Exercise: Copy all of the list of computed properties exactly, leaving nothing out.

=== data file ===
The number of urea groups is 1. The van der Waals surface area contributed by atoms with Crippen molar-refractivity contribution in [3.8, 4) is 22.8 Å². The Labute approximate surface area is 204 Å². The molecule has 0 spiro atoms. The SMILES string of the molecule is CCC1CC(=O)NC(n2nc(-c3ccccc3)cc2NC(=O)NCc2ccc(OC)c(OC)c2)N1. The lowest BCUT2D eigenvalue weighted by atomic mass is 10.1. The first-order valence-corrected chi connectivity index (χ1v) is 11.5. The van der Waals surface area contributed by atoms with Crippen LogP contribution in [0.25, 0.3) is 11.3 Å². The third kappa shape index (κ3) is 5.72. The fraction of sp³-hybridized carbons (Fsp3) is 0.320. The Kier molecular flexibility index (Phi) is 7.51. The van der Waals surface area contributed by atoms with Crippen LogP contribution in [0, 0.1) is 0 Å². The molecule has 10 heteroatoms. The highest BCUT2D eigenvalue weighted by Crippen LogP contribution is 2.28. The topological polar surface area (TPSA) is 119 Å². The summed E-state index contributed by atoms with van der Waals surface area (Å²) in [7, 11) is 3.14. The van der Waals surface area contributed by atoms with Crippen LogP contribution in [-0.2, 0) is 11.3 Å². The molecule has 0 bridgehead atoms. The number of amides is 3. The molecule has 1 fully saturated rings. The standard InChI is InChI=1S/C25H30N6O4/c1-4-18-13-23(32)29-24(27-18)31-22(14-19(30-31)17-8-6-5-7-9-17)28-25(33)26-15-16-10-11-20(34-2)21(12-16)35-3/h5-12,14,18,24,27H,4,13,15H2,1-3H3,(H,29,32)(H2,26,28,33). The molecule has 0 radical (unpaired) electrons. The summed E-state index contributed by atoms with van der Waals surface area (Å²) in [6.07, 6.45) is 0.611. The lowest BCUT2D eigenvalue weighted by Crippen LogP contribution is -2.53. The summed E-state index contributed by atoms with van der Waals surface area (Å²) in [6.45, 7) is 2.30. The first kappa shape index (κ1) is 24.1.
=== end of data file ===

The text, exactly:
The number of urea groups is 1. The van der Waals surface area contributed by atoms with Crippen molar-refractivity contribution in [3.8, 4) is 22.8 Å². The Labute approximate surface area is 204 Å². The molecule has 0 spiro atoms. The SMILES string of the molecule is CCC1CC(=O)NC(n2nc(-c3ccccc3)cc2NC(=O)NCc2ccc(OC)c(OC)c2)N1. The lowest BCUT2D eigenvalue weighted by atomic mass is 10.1. The first-order valence-corrected chi connectivity index (χ1v) is 11.5. The van der Waals surface area contributed by atoms with Crippen LogP contribution in [0.25, 0.3) is 11.3 Å². The third kappa shape index (κ3) is 5.72. The fraction of sp³-hybridized carbons (Fsp3) is 0.320. The Kier molecular flexibility index (Phi) is 7.51. The van der Waals surface area contributed by atoms with Crippen LogP contribution in [0, 0.1) is 0 Å². The molecule has 10 heteroatoms. The highest BCUT2D eigenvalue weighted by Crippen LogP contribution is 2.28. The topological polar surface area (TPSA) is 119 Å². The summed E-state index contributed by atoms with van der Waals surface area (Å²) in [7, 11) is 3.14. The van der Waals surface area contributed by atoms with Crippen LogP contribution in [-0.2, 0) is 11.3 Å². The molecule has 0 bridgehead atoms. The number of amides is 3. The molecule has 1 fully saturated rings. The standard InChI is InChI=1S/C25H30N6O4/c1-4-18-13-23(32)29-24(27-18)31-22(14-19(30-31)17-8-6-5-7-9-17)28-25(33)26-15-16-10-11-20(34-2)21(12-16)35-3/h5-12,14,18,24,27H,4,13,15H2,1-3H3,(H,29,32)(H2,26,28,33). The molecule has 0 radical (unpaired) electrons. The summed E-state index contributed by atoms with van der Waals surface area (Å²) in [6.07, 6.45) is 0.611. The lowest BCUT2D eigenvalue weighted by Crippen LogP contribution is -2.53. The summed E-state index contributed by atoms with van der Waals surface area (Å²) in [6.45, 7) is 2.30. The first kappa shape index (κ1) is 24.1.